caused by drought pressures and the southwards flow of northern cattle
defaulting out of live export has been F1 Wagyu feeder steers.
While flatback British-type feeders came under significant price pressure
over the past six months, falling to a low point around 170c/kg in May (NLRS
data), F1 Wagyu feeder prices have shown no price correction whatsoever.
In today’s market where Angus feeders have recovered a little to around
200c/kg ex Southern Queensland* , there is still a clear 100c/kg liveweight
price difference between F1 Wagyu x Angus feeders carrying the right genetics,
with prices currently 300-310c/kg liveweight.
It is this big point of difference that a number of large Wagyu beef supply
chains are currently emphasising in their efforts to build more secure feeder
That premium is worth an additional $350-$420 in value on a typical
350-420kg F1 steer going into the feedlot this week.
One of the companies seeking to stimulate Angus breeder interest in devoting
a portion of their cow herds to F1 Wagyu production is the Stanbroke integrated
supply chain based at the company’s Grantham abattoir in southern
Livestock manager Richard Sheriff said the company had moved steadily into a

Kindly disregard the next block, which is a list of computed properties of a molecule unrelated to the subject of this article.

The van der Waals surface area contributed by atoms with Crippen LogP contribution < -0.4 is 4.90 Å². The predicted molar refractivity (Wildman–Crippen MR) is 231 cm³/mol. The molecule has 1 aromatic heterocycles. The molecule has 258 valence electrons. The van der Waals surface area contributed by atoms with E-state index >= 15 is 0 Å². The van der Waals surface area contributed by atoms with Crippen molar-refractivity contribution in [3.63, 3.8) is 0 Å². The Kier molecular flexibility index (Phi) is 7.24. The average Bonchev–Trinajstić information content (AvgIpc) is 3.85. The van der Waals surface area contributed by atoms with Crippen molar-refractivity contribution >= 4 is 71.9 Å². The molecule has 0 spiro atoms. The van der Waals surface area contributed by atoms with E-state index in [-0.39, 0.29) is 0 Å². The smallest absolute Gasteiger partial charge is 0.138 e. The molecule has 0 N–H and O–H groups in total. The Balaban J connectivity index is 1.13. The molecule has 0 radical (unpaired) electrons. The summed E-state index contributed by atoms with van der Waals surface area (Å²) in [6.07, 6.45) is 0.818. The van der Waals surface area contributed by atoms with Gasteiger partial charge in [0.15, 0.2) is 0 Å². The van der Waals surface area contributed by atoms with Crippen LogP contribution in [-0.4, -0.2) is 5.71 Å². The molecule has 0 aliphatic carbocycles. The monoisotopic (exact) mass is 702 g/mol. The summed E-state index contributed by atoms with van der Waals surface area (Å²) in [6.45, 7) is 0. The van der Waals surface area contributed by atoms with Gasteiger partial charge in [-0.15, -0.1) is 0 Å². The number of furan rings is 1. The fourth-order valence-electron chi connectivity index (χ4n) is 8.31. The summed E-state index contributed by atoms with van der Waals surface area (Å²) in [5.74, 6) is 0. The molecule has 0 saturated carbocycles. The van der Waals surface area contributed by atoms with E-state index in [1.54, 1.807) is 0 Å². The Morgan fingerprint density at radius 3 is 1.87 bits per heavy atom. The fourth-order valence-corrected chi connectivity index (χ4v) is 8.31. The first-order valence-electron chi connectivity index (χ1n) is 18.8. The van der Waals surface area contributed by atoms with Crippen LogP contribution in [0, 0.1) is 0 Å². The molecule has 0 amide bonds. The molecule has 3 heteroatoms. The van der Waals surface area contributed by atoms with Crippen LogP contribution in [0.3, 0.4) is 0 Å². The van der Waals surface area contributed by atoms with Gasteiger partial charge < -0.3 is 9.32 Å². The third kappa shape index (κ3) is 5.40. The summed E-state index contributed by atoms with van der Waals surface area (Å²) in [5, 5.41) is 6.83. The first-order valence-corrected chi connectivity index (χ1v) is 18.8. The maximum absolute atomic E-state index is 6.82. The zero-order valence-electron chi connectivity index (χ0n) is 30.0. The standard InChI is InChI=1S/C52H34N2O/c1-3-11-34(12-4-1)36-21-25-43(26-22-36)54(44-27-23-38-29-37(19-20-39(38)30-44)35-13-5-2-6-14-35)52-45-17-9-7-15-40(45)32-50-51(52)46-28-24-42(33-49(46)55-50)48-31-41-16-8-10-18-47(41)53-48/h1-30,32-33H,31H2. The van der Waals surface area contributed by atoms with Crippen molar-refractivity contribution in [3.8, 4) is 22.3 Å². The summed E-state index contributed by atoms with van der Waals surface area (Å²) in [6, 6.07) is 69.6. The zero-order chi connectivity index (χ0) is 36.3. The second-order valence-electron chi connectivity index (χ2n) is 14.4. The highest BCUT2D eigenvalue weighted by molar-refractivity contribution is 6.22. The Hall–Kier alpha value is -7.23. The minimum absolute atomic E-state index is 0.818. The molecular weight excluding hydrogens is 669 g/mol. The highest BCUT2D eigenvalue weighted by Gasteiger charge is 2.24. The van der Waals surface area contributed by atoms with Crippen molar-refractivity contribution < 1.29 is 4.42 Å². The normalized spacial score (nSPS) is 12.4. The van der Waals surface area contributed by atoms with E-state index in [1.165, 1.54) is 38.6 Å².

Wagyu F1 beef supply chain program over the past five years.
Stanbroke currently has about 10,000 F1 Wagyu x Angus F1s on feed at its
feedlot near Chinchilla, ranking third largest in size among Australian Wagyu
feeders, behind AA Co and Rangers Valley.
The company is working towards building awareness among Angus breeders of
opportunities to cash-in on the distinct premiums by mating a percentage of
females in well-performed Angus commercial herds to Wagyu bulls – either by
natural mating or AI.
While Stanbroke does not engage in formal ‘breeding
contracts’ with its F1 feeder suppliers, Mr Sheriff said the company was a
strong and consistent competitor in the market for suitable F1 cattle on a
regular basis, and was happy to provide genetics advice to interested breeders
on appropriate Wagyu sire lines. This service was provided through well-known
genetics consultant, Greg Popplewell.
Stanbroke also operates large Angus branded beef programs, fed through the
company’s Chinchilla feedlot, and some of its existing Angus feeder cattle
F1s after 315 days on feed suppliers had
moved into an F1 ‘extension’ in their breeding programs.
“For example, one of our large regular Angus suppliers has recently bought a
line of Wagyu yearling bulls, and will mate a percentage of his heifers to them
later this year, to produce F1 terminal steers and heifers to supply to us in a
couple of years’ time,” he said.
Mr Sheriff stressed that Stanbroke was not asking any dedicated Angus
breeder to ‘abandon’ their current purebred material genetic base, but simply to
turn-off all the resultant F1 steer and heifer progeny for feeding programs as
‘It’s a second string to their bow: we’re not trying to displace their
current Angus cow herds,” he said. “But at a dollar a kilo liveweight advantage
going into the feedlot this week, there is a very big incentive for any Angus
breeder to consider devoting his heifers to an F1 breeding program each